One thing is just to stay with it, until you start to really believe that you have this gift to offer. For me, I discounted it for so long, until I got to a point where I'm like, "No, it matters if I show up today." There's the other thing of the self-consciousness about being able to speak about this, because there's a lot of judgment around it. We have to start drowning out those voices because the general perspective is to believe what you can sense with your five senses. You have to start drowning out the noise. You have to drown out the feedback so that you can stay true to yourself.
If I'm totally honest, it's still a work in progress. You're always going to meet somebody who doesn't believe in any of this so I'm still confronting that within myself, but overall, I've really overcome some big hurdles, because I just started believing that I had a gift to share and that gift mattered. When I started really believing it, then other people really started believing it too.
How does engaging on social media empower us?
Roya Darling: There's some of us who have the gift of the voice. It's either we have the gift of sharing energy through our written word, or our spoken word. I have that gift. There is that impulse to move something through me, through the voice. Instagram, for me at first, there was no strategy. I want to use it almost as my personal diary, because I have nowhere to capture where my downloads are coming from or what my downloads are. It was just a real way for me to capture some insights that were coming through and also to let other people know, who may be going through some strange things as it pertains to energy or as it pertains to this big shift that's taking place, that they're not alone. It reminds me that my voice matters. It's tuning out how many likes there are and just realizing that if this could help a few people today for me to share this, then why would I not? When there is feedback, and there is engagement, it just validates that the words were helpful that day.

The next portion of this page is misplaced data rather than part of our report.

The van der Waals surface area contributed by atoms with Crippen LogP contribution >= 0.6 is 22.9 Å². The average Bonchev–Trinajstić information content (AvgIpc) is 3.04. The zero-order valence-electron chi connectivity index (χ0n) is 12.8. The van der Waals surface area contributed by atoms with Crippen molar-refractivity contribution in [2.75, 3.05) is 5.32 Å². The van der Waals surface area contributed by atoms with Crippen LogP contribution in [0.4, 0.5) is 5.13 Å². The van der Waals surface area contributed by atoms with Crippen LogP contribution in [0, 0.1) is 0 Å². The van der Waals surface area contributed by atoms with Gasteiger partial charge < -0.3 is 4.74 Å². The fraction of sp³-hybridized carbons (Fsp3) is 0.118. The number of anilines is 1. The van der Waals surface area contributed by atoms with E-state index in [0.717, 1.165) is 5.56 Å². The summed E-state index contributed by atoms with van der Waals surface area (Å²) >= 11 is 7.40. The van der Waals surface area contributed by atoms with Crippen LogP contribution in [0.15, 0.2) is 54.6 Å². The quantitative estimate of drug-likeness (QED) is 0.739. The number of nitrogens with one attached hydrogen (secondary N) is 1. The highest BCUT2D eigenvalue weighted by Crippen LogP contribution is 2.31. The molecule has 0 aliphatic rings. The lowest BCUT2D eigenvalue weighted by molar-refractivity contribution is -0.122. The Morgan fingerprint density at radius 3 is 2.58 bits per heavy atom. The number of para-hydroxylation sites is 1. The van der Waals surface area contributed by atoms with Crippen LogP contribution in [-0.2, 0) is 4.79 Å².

How do you deal with negative energy on social media?
Roya Darling: There's two types of energy in this reality. There's positive energy which is light, which is source, or creation, and life. Then there's negative energy, which is destructive, chaos, or sabotaging energy. When light comes into a space, there's going to be a reaction from the dark. What happens is that there are these light workers who come into this heavy space. Social media has a lot of negativity and a lot of darkness simply because a lot of people check out when they go on there. That's like a breeding ground for negative energy. These light workers come on to remind people of consciousness and wake up and remember, and there's just this counter force that comes to try to keep people asleep.
It's interesting. The more I posted about negative energy, that's usually when I have to be very cautious about the comments, because something is going to try to attack me or go at me or question my credibility. Sometimes it really affects me and I’ll have to clear my energy, but I have to say it's one of those things that with time, it gets easier, and you understand how to stay in your center, and you understand how to navigate the response and how to shut it down before it escalates.
What are the challenges of being a spiritual entrepreneur?
Roya Darling: This is also what I've had to learn, especially being an empath, and a highly sensitive person. It's our gift, but it can also be our burden because if we don't have correct boundaries, if we don't speak up for ourselves, if we don't stop to say, "I need to restore and take care of myself," then we deplete, and we're running on fumes.
One of the hard parts for me in running my own healing business is that I am not built for this way of doing business that we've been conditioned to do, which is always on and always at it, and always available. That's not good for me. I'm a cyclical person. When I go through my contraction phase, I don't want to see clients sometimes so I've had to just really be true to myself and be true to my rhythms and realize that it's going to maybe upset some people who are very used to the way that everyone does business, which is you're fully available all the time.
I've had just be true to myself. Sometimes I'll just block a week out it if I can, and sometimes I can't, because of what's going on in my life, or I block a day out so that I can maybe choose the sessions I want to have that week, or just make sure I have enough space to take care of myself.
I've had to navigate that, because when I make a post, I get so many DMS, and I have a very gentle nervous system, and it overwhelms me. That's probably one of the hardest parts of navigating my business. It takes me a while to realize that I'm overwhelmed that I need to adjust something or be okay that I'm not going to be able to get to people.